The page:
SLOVAKIA is the best reformer in the central European region according to the Organization for Economic Cooperation and Development (OECD).
In its two-year economic outlook for the country presented in Paris on November 30, the OECD predicted that Slovakia's gross domestic product (GDP) would grow about 5 percent from 2004 to 2006. Slovakia's GDP growth figure exceeds previous expectations.
GDP accelerated to almost 5.5 percent in the first half of 2004. Monthly indicators suggest that strong growth continued after the summer of 2004. The OECD estimates GDP growth at 4.9 percent this year, 4.8 percent in 2005 and 5.0 percent in 2006, the SITA news agency wrote.
Private consumption, benefiting from real income growth, and investment developed strongly and replaced net exports as the driving force for growth. The current account deficit is expected to widen temporarily as a result of projected increases in machinery and equipment imports following foreign direct investments (FDI) in the car industry.
Unemployment peaked in the first half of 2004, as a result of ongoing restructuring in industry and public services. The OECD expects Slovakia's unemployment rate to fall to 16 percent by the end of 2006.
Headline inflation was around 8 percent over the first three quarters of 2004, of which 4 percentage points resulted from administered price adjustments and the implementation of a uniform value-added tax (VAT) rate. Food price inflation as a consequence of the country's European Union (EU) accession in May exceeded expectations. On the other hand, real wage increases remained well below productivity growth in the first half of 2004.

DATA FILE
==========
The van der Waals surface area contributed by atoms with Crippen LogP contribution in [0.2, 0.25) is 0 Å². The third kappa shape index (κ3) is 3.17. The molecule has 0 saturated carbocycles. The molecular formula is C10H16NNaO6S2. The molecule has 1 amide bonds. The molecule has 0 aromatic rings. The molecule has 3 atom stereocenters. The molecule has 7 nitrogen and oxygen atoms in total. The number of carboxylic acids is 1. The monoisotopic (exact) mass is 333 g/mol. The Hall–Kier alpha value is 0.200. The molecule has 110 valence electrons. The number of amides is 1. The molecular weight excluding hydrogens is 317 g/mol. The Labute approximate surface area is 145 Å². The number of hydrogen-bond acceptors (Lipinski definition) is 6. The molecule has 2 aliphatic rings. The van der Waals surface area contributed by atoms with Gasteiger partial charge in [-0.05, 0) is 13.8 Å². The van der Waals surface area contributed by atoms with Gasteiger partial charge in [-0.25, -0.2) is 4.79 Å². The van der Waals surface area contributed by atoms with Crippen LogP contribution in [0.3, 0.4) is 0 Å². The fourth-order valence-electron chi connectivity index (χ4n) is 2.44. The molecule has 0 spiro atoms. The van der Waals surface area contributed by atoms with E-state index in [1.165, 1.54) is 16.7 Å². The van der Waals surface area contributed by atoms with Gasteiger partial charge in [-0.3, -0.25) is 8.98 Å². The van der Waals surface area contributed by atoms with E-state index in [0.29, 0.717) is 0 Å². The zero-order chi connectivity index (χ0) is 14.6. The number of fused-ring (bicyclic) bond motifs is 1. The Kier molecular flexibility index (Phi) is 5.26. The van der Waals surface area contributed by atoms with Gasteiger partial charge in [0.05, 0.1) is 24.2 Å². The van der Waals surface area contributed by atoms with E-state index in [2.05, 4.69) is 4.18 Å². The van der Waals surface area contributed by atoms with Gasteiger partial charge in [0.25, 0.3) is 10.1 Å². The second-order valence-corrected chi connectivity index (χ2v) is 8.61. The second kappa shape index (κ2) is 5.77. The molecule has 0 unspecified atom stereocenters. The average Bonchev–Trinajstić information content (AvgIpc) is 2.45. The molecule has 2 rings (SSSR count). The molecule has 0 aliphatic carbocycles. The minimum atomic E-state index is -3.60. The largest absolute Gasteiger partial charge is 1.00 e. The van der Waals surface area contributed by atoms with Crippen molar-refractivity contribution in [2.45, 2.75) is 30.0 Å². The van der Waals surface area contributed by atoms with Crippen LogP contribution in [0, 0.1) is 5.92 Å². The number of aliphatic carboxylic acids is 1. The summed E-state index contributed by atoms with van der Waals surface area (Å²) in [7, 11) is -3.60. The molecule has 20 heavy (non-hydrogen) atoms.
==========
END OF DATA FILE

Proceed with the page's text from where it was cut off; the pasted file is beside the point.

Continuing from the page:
However, recent collective agreements in several industries imply a marked acceleration in wage growth. Even so, the OECD expects headline inflation to decelerate markedly as the impact of temporary factors wanes.
With the health reform and fiscal decentralisation packages in autumn 2004, the Slovak government has continued to implement its ambitious reform programme, reads the report. The measures launched earlier in 2004 are aimed at providing a favourable business environment and stimulating FDI.
The OECD report also points out potential risks. Inflation might rise if second-round effects of one-off measures prevail. The fiscal target to get the fiscal deficit below 3.9 percent of GDP this year could be endangered by the cost of pension reform and the impact of tax reform, possibly requiring additional fiscal restraint.
GDP growth forecast in 2006 is sensitive to the advancement of the new manufacturing plant for the Hyundai/KIA carmaker. If administrative approval of the construction plans delays the onset of production, GDP growth in 2006 would have to be revised downwards.
- SITA news wire
6. Dec 2004 at 0:00